was ordered from a New York retailer who had it secretly made by an
accomplished Philadelphia workshop; the recipient, Hugh Maxwell, had prosecuted fraudulent corporate directors after the 1825 Stock Market crash.
Furniture, Folk Art and Carpets
Leslie Keno, Head of Sotheby’s American Furniture, noted, “With over two thousand visitors coming through our exhibition and a packed saleroom, there was a noticeable energy and enthusiasm this season among both long-standing clients and many first-time bidders. We saw renewed confidence among buyers, which generated lively competition and strong prices.” Nancy Druckman, Head of American Folk Art, said, “We were encouraged by the consistency of the quality of material on offer this season, and saw a perceptible energy and appetite among uyers.” Leading the Saturday morning session of Important America including furniture, folk art and carpets was The Important Ranlett-Rust Family Chippendale Figured Mahogany Bombé Slant-Front Desk, Probably by Francis Cook, Marblehead, Massachusetts, circa 1770, which totaled $698,500 (est. $400,000/1 million). The desk is one of the rarest surviving examples of the esteemed bombé form; only twelve additional examples are known.
Extensive research suggests the desk was made north of Boston, in Marblehead, Massachusetts and through careful comparison with extant signed pieces the desk has been attributed to Francis Cook. The Captain Samuel Morris Pair of Queen Anne Carved and Figured Walnut Rounded-Stile Compass-Seat Side Chairs, Philadelphia, Pennsylvania, circa 1745, was also sought after, bringing $362,500 (est. $200/500,000). Standing as superior examples of the Philadelphia Queen Anne style, these side chairs display a unified sculptural design, extremely fine construction and high-quality carving rarely matched on other seating furniture in the era.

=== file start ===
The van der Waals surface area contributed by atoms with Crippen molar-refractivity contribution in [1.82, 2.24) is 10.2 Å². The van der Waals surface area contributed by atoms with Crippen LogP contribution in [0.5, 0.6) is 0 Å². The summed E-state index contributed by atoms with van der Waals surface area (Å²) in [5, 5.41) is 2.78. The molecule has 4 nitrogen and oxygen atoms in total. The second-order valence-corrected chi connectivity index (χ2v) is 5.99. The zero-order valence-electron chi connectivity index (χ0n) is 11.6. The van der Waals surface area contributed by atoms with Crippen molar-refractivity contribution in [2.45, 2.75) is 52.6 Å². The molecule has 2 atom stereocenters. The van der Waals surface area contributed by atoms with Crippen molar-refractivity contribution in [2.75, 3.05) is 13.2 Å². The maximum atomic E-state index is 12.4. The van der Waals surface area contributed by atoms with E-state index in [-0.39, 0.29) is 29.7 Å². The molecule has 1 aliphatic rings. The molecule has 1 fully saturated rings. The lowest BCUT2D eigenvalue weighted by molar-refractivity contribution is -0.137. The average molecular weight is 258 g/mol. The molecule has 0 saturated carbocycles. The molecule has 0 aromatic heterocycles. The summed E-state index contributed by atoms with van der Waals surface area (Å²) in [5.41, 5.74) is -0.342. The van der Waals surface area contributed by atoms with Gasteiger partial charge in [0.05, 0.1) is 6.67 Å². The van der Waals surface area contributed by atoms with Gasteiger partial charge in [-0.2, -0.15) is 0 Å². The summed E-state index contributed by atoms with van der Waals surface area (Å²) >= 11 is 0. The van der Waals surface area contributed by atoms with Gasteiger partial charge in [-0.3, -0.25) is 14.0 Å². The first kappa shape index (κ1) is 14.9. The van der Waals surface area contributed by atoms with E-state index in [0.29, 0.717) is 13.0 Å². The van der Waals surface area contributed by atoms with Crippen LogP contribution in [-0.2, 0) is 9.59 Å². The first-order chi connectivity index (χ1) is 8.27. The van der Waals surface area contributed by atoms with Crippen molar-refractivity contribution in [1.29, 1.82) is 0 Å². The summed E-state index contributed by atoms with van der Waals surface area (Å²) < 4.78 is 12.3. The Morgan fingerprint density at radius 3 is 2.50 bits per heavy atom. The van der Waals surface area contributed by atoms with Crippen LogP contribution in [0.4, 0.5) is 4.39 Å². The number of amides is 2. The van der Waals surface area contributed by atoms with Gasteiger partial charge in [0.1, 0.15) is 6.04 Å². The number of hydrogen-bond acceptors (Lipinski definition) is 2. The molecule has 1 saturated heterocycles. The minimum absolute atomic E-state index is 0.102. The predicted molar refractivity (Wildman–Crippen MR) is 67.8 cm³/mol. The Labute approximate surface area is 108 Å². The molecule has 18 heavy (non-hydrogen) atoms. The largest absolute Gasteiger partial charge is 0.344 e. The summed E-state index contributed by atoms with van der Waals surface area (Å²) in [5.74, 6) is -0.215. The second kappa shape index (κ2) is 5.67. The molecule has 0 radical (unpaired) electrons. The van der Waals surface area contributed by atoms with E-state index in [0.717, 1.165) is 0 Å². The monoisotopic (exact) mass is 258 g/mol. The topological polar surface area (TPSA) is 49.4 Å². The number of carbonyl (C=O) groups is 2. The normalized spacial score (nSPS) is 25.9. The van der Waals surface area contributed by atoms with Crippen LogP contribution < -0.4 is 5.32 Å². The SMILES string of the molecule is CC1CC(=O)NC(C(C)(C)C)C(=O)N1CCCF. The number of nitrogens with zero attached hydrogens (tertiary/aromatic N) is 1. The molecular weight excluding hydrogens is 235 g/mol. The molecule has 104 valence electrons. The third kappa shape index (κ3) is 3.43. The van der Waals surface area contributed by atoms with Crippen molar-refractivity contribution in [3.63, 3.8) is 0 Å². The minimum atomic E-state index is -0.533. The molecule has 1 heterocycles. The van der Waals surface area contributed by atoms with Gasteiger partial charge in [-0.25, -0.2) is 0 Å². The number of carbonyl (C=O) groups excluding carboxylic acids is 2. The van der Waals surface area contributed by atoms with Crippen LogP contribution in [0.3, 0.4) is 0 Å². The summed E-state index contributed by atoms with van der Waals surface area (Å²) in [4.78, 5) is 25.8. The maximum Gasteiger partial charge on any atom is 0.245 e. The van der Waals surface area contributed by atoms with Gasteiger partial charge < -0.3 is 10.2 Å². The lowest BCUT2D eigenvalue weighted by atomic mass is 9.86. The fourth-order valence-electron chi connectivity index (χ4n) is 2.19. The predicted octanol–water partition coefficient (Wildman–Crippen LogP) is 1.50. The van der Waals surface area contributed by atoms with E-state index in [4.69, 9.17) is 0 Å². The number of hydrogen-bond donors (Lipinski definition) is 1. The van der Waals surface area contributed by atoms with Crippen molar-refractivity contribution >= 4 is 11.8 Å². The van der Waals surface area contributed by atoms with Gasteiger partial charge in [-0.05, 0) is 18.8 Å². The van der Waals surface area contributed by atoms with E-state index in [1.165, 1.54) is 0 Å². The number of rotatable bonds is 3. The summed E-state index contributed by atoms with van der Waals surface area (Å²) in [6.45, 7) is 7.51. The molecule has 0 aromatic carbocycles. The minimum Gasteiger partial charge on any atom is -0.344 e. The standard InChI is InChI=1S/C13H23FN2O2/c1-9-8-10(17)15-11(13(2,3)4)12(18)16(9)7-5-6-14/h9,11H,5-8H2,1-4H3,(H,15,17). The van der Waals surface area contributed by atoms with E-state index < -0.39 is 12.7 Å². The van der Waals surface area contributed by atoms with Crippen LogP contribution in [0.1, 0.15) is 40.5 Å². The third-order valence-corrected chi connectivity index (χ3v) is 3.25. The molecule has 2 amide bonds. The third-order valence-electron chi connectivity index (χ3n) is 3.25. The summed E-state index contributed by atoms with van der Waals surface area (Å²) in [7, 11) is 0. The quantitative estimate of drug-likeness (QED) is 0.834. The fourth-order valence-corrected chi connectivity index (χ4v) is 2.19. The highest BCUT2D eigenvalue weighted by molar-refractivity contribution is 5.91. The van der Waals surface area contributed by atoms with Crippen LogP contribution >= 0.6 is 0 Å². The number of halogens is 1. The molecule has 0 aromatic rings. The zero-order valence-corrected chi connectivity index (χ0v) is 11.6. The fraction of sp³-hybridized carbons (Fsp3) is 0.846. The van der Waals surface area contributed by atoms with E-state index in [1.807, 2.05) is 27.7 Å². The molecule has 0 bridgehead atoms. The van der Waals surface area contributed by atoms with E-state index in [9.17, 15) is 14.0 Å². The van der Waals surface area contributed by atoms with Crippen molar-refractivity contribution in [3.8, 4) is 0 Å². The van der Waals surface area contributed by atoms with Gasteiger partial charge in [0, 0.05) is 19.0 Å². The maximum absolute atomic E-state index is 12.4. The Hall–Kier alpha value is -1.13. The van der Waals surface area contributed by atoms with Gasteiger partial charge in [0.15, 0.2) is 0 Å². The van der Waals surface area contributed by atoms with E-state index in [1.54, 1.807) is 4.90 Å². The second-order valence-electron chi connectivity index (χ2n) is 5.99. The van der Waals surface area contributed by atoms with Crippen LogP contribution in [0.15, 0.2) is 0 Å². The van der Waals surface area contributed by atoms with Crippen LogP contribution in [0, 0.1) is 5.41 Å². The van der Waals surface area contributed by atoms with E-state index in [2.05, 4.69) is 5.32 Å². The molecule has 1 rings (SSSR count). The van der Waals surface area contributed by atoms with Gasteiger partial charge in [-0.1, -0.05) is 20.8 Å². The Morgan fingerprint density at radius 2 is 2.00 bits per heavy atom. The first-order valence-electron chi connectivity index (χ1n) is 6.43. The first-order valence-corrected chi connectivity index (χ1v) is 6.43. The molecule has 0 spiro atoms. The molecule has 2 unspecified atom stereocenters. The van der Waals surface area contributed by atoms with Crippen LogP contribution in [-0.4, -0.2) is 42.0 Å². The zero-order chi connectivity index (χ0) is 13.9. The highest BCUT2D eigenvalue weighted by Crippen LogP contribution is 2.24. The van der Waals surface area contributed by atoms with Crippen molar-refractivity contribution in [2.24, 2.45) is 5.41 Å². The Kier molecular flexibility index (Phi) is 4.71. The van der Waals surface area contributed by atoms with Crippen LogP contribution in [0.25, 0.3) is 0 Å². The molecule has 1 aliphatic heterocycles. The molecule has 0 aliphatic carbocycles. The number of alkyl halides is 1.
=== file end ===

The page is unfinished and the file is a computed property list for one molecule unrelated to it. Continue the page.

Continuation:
A recently discovered Important Federal Carved and Figured Mahogany Marble-Top Pier Table, attributed to Thomas Seymour with John Seymour, carving attributed to Thomas Wightman, circa 1805 sold for $218,500 (est. $100/200,000). The table is among the most sophisticated, ambitious and elaborate pieces of American Furniture made in the Federal period. Only three other tables of similarly ambitious design are known. The present table retains its original finish and imported marble top and has remained in a private Pennsylvania collection since the 1960s. Two Federal Paint-Decorated Klismos Side Chairs Attributed to John and Hugh Finlay, Baltimore, Maryland, circa 1809 representing the apex of Federal style jumped to $194,500 each (est.
$35/75,000 each). A Fine and Rare Molded Copper Figure of an Indian with Bow and Arrow, Probably Harris & Co., Boston, circa 1880, formerly in the esteemed collection of Dione Guffrey Kenzer, totaled $122,500 (est. $100/200,000). Four Carved and Painted Paine Corporation Head Portraits circa 1910 brought $56,250 (est. $25/60,000). Two New York Samplers by Jane Deall
dated 1768 and 1765 also exceeded the pre-sale high estimate, totaling $50,000 (est. $10/20,000).
Chinese Export Porcelain from the Private Collection of Elinor Gordon
Sotheby’s Americana Week continued with Chinese Export Porcelain from the Private Collection of Elinor Gordon, which totaled $1,695,324, in excess of the presale high estimate of $1.3 million. The saleroom was once again standing-room-only, with many lots seeing competition from as